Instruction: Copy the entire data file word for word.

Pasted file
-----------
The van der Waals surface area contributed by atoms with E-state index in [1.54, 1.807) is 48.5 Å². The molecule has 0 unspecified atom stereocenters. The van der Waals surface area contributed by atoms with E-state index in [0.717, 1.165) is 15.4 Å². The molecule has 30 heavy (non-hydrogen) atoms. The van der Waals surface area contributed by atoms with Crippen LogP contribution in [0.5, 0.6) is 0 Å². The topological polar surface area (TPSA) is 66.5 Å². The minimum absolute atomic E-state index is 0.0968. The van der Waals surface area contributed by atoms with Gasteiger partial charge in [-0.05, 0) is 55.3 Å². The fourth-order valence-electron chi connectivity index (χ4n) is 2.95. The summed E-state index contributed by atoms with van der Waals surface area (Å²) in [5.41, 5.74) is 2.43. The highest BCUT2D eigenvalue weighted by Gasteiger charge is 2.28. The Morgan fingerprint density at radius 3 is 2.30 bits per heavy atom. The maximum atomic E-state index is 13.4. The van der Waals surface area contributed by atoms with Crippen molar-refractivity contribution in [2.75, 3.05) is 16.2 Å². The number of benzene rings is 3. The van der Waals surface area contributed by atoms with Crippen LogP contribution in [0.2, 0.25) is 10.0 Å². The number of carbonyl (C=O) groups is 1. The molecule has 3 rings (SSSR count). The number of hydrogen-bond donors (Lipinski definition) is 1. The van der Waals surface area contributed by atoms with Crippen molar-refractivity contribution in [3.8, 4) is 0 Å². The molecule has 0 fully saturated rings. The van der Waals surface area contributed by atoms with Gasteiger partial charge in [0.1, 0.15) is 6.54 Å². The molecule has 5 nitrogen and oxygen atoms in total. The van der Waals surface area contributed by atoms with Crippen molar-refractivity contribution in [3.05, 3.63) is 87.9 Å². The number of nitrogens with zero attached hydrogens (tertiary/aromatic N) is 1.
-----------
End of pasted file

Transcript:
The van der Waals surface area contributed by atoms with E-state index in [1.54, 1.807) is 48.5 Å². The molecule has 0 unspecified atom stereocenters. The van der Waals surface area contributed by atoms with E-state index in [0.717, 1.165) is 15.4 Å². The molecule has 30 heavy (non-hydrogen) atoms. The van der Waals surface area contributed by atoms with Crippen LogP contribution in [0.5, 0.6) is 0 Å². The topological polar surface area (TPSA) is 66.5 Å². The minimum absolute atomic E-state index is 0.0968. The van der Waals surface area contributed by atoms with Gasteiger partial charge in [-0.05, 0) is 55.3 Å². The fourth-order valence-electron chi connectivity index (χ4n) is 2.95. The summed E-state index contributed by atoms with van der Waals surface area (Å²) in [5.41, 5.74) is 2.43. The highest BCUT2D eigenvalue weighted by Gasteiger charge is 2.28. The Morgan fingerprint density at radius 3 is 2.30 bits per heavy atom. The maximum atomic E-state index is 13.4. The van der Waals surface area contributed by atoms with Crippen molar-refractivity contribution in [2.75, 3.05) is 16.2 Å². The number of benzene rings is 3. The van der Waals surface area contributed by atoms with Crippen LogP contribution in [0.2, 0.25) is 10.0 Å². The number of carbonyl (C=O) groups is 1. The molecule has 3 rings (SSSR count). The number of hydrogen-bond donors (Lipinski definition) is 1. The van der Waals surface area contributed by atoms with Crippen molar-refractivity contribution in [3.8, 4) is 0 Å². The molecule has 0 fully saturated rings. The van der Waals surface area contributed by atoms with Gasteiger partial charge in [0.1, 0.15) is 6.54 Å². The molecule has 5 nitrogen and oxygen atoms in total. The van der Waals surface area contributed by atoms with Crippen molar-refractivity contribution in [3.05, 3.63) is 87.9 Å². The number of nitrogens with zero attached hydrogens (tertiary/aromatic N) is 1.